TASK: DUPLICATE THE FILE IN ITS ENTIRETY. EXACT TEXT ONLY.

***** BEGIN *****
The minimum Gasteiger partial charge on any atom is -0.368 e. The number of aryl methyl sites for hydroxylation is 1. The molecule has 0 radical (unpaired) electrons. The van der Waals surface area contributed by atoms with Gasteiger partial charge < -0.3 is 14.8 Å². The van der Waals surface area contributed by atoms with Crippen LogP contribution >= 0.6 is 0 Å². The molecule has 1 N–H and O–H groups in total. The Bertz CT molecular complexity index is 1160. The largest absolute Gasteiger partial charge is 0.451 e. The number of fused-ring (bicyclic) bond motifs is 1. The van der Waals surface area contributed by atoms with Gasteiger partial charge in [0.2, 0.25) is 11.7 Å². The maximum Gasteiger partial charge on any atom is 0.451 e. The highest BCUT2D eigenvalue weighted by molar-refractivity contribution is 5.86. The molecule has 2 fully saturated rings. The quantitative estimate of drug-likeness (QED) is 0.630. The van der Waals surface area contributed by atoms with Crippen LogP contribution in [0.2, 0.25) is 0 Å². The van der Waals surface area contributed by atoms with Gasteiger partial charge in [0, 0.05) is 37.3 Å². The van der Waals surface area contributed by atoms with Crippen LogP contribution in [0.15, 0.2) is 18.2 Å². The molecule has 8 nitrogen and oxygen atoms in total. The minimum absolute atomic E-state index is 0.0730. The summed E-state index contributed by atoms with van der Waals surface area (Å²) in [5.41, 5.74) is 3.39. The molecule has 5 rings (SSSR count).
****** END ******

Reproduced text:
The minimum Gasteiger partial charge on any atom is -0.368 e. The number of aryl methyl sites for hydroxylation is 1. The molecule has 0 radical (unpaired) electrons. The van der Waals surface area contributed by atoms with Gasteiger partial charge < -0.3 is 14.8 Å². The van der Waals surface area contributed by atoms with Crippen LogP contribution >= 0.6 is 0 Å². The molecule has 1 N–H and O–H groups in total. The Bertz CT molecular complexity index is 1160. The largest absolute Gasteiger partial charge is 0.451 e. The number of fused-ring (bicyclic) bond motifs is 1. The van der Waals surface area contributed by atoms with Gasteiger partial charge in [0.2, 0.25) is 11.7 Å². The maximum Gasteiger partial charge on any atom is 0.451 e. The highest BCUT2D eigenvalue weighted by molar-refractivity contribution is 5.86. The molecule has 2 fully saturated rings. The quantitative estimate of drug-likeness (QED) is 0.630. The van der Waals surface area contributed by atoms with Crippen LogP contribution in [0.2, 0.25) is 0 Å². The van der Waals surface area contributed by atoms with Gasteiger partial charge in [0, 0.05) is 37.3 Å². The van der Waals surface area contributed by atoms with Crippen LogP contribution in [0.15, 0.2) is 18.2 Å². The molecule has 8 nitrogen and oxygen atoms in total. The minimum absolute atomic E-state index is 0.0730. The summed E-state index contributed by atoms with van der Waals surface area (Å²) in [5.41, 5.74) is 3.39. The molecule has 5 rings (SSSR count).